While another election campaign has ended, the Californication of Australian politics continues unhindered. Essentially, Californian politics is played out through bought media: advertisements. The media itself generally gives politics and politicians little attention. This is best summed up by the Californian observation, generated no doubt by the movie industry also located there, that politics is acting for ugly people.
In California, politicians raise substantial amounts of money to buy these ads; in Australia, taxpayers do. Many political observers believe that a potential answer to removing this perversion of public funds is stricter rules. However, if history has taught us anything, it is that the tougher the rules are, the sooner they are bent until broken outright.
The answer may lie in encouraging a more active involvement in politics, especially by those charged with scrutinising it.
Since the dawn of democratic time, incumbent governments have had the cards stacked in their favour. Governments had the ability to set the agenda by which the electorate would judge alternatives. Since the time of Roman Emperors, all governments have spent actual money on a grateful populace even if just in the form of bread and circuses.
Government comes with the benefit of departmental resources, which amounts to thousands of people who are charged with the responsibility of developing and researching innovative policy solutions. Further to this, a sitting member has at their disposal substantial funds for postage and printing, a staff of four and tax payer funded phones and faxes. Political parties estimate that for a challenger to be just on equal terms with an incumbent requires at least $300,000.
Age old political advantages have been augmented with modern tax payer funding. Still, such additions only go some way towards explaining how dislodging governments became such a Herculean task.
There are a number of potential reasons for this. First, the cost of modern campaigning has left the majority of parties at the mercy of unions, corporate donors, or the public purse. Second, the decline of public involvement in institutional party structures has left most political parties at the mercy of branch stackers which in turn means they need to pay for activities previously carried out by volunteers. Finally, the media is both reflecting and leading public disinterest and cynicism in politics, while simultaneously cutting resources dedicated to in-depth analysis.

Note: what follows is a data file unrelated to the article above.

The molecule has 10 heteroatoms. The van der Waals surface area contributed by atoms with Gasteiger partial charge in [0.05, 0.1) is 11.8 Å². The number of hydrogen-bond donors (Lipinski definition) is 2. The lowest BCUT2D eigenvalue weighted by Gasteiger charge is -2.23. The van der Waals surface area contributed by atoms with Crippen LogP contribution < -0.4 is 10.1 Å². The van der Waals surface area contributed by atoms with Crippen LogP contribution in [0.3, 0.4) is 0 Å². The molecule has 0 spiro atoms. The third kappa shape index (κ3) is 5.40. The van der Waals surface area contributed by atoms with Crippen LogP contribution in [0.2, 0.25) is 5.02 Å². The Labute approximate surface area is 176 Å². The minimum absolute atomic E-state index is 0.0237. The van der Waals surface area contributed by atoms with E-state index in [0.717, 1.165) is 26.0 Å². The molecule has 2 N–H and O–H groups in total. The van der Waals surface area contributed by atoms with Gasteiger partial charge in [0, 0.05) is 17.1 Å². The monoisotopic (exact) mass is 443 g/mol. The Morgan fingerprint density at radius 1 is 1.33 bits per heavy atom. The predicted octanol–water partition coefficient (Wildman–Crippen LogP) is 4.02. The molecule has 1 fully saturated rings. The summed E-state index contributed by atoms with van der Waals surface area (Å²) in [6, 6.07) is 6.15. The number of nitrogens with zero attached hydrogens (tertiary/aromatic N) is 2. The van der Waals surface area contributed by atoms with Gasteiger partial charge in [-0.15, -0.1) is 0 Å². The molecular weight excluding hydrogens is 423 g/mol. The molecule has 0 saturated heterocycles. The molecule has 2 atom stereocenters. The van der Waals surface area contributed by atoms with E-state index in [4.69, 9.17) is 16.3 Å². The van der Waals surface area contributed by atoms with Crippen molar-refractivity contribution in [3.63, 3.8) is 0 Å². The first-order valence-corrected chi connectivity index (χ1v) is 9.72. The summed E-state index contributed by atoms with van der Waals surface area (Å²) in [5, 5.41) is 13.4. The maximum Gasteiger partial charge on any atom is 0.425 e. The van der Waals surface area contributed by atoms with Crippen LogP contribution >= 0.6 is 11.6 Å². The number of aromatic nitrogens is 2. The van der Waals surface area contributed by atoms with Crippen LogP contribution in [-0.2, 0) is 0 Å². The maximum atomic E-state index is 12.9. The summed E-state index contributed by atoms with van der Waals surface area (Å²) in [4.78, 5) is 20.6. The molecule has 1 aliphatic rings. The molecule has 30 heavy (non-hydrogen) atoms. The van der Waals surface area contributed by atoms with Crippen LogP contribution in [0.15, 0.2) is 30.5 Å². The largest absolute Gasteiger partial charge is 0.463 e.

In my opinion, it is the last of these factors that is the greatest advantage to sitting governments.
In the past, the advantages enjoyed by governments were counter balanced by the general interest of the media through which space and emphasis were given to alternative points of view. This constrained the government's ability to set the agenda above all others. Arguably, these factors no longer exist in Australian political discourse.
Politically, Australia has become the California of the South Pacific.
The media spends more time commenting on politics than analysing it, and has not bothered to report on it since Don's Party premiered. More importantly, when was the last time you noticed someone from a media outlet demanding a political leader justify their claims, instead of egging them to sensationalise it even more?
My personal favourite technique of the contemporary political journalist is when they interview each other. Jon Stewart, an American comedian (though not Californian), mercilessly pokes fun at US commentators who do this, thus far no Australian comedian has felt it worthy of comment.
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